Roll (?), v. t. [imp. & p.
p. Rolled (?); p. pr. & vb. n.
Rolling.] [OF. roeler, roler, F. rouler,
LL. rotulare, fr. L. royulus, rotula, a little
wheel, dim. of rota wheel; akin to G. rad, and to Skr.
ratha car, chariot. Cf. Control, Roll,
n., Rotary.] 1. To cause
to revolve by turning over and over; to move by turning on an axis; to
impel forward by causing to turn over and over on a supporting
surface; as, to roll a wheel, a ball, or a barrel.
2. To wrap round on itself; to form into a
spherical or cylindrical body by causing to turn over and over; as, to
roll a sheet of paper; to roll parchment; to roll
clay or putty into a ball.
3. To bind or involve by winding, as in a
bandage; to inwrap; -- often with up; as, to roll up a
4. To drive or impel forward with an easy
motion, as of rolling; as, a river rolls its waters to the
The flood of Catholic reaction was rolled over
Europe. J. A. Symonds.
5. To utter copiously, esp. with sounding
words; to utter with a deep sound; -- often with forth, or
out; as, to roll forth some one's praises; to
roll out sentences.
Who roll'd the psalm to wintry
6. To press or level with a roller; to spread
or form with a roll, roller, or rollers; as, to roll a field;
to roll paste; to roll steel rails, etc.
7. To move, or cause to be moved, upon, or by
means of, rollers or small wheels.
8. To beat with rapid, continuous strokes, as
a drum; to sound a roll upon.
9. (Geom.) To apply (one line or
surface) to another without slipping; to bring all the parts of (one
line or surface) into successive contact with another, in suck manner
that at every instant the parts that have been in contact are
10. To turn over in one's mind; to
Full oft in heart he rolleth up and down
The beauty of these florins new and bright.
To roll one's self, to wallow. --
To roll the eye, to direct its axis hither and
thither in quick succession. -- To roll one's
r's, to utter the letter r with a trill.
Roll, v. i. 1. To
move, as a curved object may, along a surface by rotation without
sliding; to revolve upon an axis; to turn over and over; as, a ball or
wheel rolls on the earth; a body rolls on an inclined
And her foot, look you, is fixed upon a spherical
stone, which rolls, and rolls, and
2. To move on wheels; as, the carriage
rolls along the street. "The rolling chair."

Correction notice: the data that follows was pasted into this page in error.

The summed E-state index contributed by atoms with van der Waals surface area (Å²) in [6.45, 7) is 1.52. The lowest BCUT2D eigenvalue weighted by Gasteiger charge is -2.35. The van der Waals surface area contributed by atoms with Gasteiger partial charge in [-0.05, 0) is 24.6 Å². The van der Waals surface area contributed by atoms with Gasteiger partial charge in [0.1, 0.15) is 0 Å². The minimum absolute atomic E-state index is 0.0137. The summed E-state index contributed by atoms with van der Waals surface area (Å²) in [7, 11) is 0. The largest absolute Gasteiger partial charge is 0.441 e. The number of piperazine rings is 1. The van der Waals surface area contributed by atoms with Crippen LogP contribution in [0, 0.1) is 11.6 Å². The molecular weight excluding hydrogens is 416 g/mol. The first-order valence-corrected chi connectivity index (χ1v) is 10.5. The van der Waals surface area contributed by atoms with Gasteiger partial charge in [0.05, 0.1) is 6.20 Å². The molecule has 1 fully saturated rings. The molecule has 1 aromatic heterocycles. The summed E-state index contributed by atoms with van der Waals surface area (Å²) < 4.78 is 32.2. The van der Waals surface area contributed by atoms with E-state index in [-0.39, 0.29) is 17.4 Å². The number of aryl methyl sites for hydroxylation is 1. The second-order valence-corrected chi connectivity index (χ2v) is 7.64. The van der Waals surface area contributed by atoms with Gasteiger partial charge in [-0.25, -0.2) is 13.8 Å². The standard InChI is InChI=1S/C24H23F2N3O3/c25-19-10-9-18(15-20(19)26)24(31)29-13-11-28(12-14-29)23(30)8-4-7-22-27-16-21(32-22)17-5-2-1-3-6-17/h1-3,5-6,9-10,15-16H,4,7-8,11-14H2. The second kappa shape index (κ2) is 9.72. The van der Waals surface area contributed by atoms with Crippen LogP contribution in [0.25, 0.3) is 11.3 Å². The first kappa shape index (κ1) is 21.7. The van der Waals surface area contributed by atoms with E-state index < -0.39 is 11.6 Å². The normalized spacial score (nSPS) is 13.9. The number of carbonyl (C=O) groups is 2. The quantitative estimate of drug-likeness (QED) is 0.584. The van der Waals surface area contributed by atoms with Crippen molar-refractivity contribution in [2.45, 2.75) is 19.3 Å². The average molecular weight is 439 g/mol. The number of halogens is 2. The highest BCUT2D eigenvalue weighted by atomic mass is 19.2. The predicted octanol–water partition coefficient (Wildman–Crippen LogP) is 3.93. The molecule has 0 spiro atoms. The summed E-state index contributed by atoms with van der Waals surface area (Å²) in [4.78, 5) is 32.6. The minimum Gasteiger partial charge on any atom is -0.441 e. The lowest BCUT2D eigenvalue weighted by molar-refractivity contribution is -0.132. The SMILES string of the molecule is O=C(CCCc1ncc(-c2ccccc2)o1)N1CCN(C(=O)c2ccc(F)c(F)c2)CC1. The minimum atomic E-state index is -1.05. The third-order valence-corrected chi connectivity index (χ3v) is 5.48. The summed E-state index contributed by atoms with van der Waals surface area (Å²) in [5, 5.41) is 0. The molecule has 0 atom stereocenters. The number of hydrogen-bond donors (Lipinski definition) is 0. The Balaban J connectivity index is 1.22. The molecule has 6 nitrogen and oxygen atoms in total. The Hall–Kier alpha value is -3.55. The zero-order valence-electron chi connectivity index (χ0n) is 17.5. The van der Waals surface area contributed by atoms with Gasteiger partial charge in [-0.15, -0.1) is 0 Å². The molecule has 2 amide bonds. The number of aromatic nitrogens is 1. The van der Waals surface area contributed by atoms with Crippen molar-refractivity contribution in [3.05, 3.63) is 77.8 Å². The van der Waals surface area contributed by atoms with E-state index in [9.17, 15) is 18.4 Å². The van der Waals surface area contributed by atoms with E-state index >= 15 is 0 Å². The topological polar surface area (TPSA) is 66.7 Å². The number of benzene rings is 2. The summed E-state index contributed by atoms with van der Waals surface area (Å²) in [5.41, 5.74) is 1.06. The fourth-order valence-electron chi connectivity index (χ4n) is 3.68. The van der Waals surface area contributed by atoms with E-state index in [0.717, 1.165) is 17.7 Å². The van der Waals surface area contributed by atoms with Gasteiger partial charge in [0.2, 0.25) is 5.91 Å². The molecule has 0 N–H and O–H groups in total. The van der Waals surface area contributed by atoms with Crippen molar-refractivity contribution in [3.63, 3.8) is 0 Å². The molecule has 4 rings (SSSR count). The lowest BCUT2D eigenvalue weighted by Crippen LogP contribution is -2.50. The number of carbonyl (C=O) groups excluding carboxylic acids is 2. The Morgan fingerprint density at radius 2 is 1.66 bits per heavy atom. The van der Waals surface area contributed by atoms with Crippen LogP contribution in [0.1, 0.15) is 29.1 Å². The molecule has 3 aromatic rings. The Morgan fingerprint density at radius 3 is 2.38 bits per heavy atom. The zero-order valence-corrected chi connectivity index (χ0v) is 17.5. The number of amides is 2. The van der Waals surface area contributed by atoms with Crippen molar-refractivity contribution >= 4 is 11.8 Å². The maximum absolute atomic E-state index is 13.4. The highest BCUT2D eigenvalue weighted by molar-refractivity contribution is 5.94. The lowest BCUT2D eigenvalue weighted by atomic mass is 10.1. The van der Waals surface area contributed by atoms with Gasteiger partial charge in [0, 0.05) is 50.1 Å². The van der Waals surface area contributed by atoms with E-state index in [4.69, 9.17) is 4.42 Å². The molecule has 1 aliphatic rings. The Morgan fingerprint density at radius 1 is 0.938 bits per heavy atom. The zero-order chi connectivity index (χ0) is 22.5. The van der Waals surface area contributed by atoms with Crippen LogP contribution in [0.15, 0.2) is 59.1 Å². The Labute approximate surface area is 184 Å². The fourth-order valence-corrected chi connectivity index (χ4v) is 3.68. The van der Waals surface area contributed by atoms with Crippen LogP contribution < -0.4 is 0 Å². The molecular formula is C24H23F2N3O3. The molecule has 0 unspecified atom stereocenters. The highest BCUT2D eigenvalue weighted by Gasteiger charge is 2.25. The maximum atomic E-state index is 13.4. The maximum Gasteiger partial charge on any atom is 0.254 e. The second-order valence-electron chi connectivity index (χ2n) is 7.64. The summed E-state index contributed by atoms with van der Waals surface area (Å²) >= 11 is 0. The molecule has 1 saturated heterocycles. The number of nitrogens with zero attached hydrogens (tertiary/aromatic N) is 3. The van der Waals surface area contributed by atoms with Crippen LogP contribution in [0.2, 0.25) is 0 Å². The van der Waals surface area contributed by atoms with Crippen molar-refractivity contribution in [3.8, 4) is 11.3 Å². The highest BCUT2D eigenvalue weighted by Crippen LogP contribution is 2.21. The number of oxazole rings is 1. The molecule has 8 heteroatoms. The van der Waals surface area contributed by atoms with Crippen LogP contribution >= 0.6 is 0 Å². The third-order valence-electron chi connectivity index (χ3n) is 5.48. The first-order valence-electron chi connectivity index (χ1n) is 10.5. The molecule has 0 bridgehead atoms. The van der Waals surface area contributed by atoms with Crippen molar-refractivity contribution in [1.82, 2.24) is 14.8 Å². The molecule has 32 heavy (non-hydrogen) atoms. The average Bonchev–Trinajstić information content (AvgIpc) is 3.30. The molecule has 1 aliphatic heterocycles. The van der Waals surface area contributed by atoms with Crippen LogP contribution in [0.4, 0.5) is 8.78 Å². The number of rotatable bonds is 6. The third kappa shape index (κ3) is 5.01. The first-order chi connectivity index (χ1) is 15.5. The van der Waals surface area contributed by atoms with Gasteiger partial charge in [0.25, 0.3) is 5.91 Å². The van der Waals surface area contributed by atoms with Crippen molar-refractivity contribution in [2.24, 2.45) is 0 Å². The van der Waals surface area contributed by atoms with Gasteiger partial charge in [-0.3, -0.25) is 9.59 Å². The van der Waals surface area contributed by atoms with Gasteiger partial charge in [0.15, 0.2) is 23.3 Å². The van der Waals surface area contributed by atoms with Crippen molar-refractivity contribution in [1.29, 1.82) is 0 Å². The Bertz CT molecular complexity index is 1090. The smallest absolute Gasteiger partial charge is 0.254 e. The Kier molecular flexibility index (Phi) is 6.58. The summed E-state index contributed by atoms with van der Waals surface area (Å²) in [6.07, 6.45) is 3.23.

3. To be wound or formed into a cylinder or
ball; as, the cloth rolls unevenly; the snow rolls
4. To fall or tumble; -- with over; as,
a stream rolls over a precipice.
5. To perform a periodical revolution; to move
onward as with a revolution; as, the rolling year; ages
6. To turn; to move circularly.
And his red eyeballs roll with living
7. To move, as waves or billows, with
alternate swell and depression.
What different sorrows did within thee
8. To incline first to one side, then to the
other; to rock; as, there is a great difference in ships about
rolling; in a general semse, to be tossed about.
Twice ten tempestuous nights I
9. To turn over, or from side to side, while
lying down; to wallow; as, a horse rolls.
10. To spread under a roller or rolling-pin;
as, the paste rolls well.
11. To beat a drum with strokes so rapid that
they can scarcely be distinguished by the ear.
12. To make a loud or heavy rumbling noise;
as, the thunder rolls.
To roll about, to gad abroad. [Obs.]
Man shall not suffer his wife go roll
Roll, n. [F. rôle a roll
(in sense 3), fr. L. rotulus ? little wheel, LL., a roll,
dim. of L. rota a wheel. See Roll, v.,
and cf. Rôle, Rouleau, Roulette.]
1. The act of rolling, or state of being rolled;
as, the roll of a ball; the roll of waves.
2. That which rolls; a roller.
Specifically: (a) A heavy cylinder used to break
clods. Mortimer. (b) One of a set of
revolving cylinders, or rollers, between which metal is pressed,
formed, or smoothed, as in a rolling mill; as, to pass rails through
3. That which is rolled up; as, a roll
of fat, of wool, paper, cloth, etc. Specifically:
(a) A document written on a piece of parchment,
paper, or other materials which may be rolled up; a scroll.
Busy angels spread
The lasting roll, recording what we say.
(b) Hence, an official or public document; a
register; a record; also, a catalogue; a list.
The rolls of Parliament, the entry of the
petitions, answers, and transactions in Parliament, are
extant. Sir M. Hale.
The roll and list of that army doth
remain. Sir J. Davies.
(c) A quantity of cloth wound into a
cylindrical form; as, a roll of carpeting; a roll of
ribbon. (d) A cylindrical twist of
4. A kind of shortened raised biscuit or
bread, often rolled or doubled upon itself.
5. (Naut.) The oscillating movement of
a vessel from side to side, in sea way, as distinguished from the
alternate rise and fall of bow and stern called
6. A heavy, reverberatory sound; as, the
roll of cannon, or of thunder.
7. The uniform beating of a drum with strokes
so rapid as scarcely to be distinguished by the ear.
8. Part; office; duty; rôle.
Long roll (Mil.), a prolonged roll of
the drums, as the signal of an attack by the enemy, and for the troops
to arrange themselves in line. -- Master of the
rolls. See under Master. -- Roll
call, the act, or the time, of calling over a list
names, as among soldiers. -- Rolls of court,
of parliament (or of any public body), the
parchments or rolls on which the acts and proceedings of that body are
engrossed by the proper officer, and which constitute the records of
such public body. -- To call the roll, to
call off or recite a list or roll of names of persons belonging to an
organization, in order to ascertain who are present or to obtain
responses from those present.
Syn. -- List; schedule; catalogue; register; inventory. See